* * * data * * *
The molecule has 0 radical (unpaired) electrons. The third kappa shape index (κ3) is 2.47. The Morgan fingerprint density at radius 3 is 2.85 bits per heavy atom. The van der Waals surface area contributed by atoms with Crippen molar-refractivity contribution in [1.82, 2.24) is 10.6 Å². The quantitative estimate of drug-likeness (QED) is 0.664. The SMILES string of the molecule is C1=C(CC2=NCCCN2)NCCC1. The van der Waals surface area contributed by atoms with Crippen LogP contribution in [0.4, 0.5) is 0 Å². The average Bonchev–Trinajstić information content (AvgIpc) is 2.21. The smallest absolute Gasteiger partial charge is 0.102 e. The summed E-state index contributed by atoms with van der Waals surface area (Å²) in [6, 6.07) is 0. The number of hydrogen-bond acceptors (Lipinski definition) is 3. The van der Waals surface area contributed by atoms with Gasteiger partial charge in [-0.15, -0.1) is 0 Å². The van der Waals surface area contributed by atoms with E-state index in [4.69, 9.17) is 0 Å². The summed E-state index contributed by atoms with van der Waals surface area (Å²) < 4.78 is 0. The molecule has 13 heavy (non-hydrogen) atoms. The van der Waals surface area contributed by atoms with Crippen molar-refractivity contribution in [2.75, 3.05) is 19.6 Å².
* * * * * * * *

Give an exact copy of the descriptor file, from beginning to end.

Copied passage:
The molecule has 0 radical (unpaired) electrons. The third kappa shape index (κ3) is 2.47. The Morgan fingerprint density at radius 3 is 2.85 bits per heavy atom. The van der Waals surface area contributed by atoms with Crippen molar-refractivity contribution in [1.82, 2.24) is 10.6 Å². The quantitative estimate of drug-likeness (QED) is 0.664. The SMILES string of the molecule is C1=C(CC2=NCCCN2)NCCC1. The van der Waals surface area contributed by atoms with Crippen LogP contribution in [0.4, 0.5) is 0 Å². The average Bonchev–Trinajstić information content (AvgIpc) is 2.21. The smallest absolute Gasteiger partial charge is 0.102 e. The summed E-state index contributed by atoms with van der Waals surface area (Å²) in [6, 6.07) is 0. The number of hydrogen-bond acceptors (Lipinski definition) is 3. The van der Waals surface area contributed by atoms with Gasteiger partial charge in [-0.15, -0.1) is 0 Å². The van der Waals surface area contributed by atoms with E-state index in [4.69, 9.17) is 0 Å². The summed E-state index contributed by atoms with van der Waals surface area (Å²) < 4.78 is 0. The molecule has 13 heavy (non-hydrogen) atoms. The van der Waals surface area contributed by atoms with Crippen molar-refractivity contribution in [2.75, 3.05) is 19.6 Å².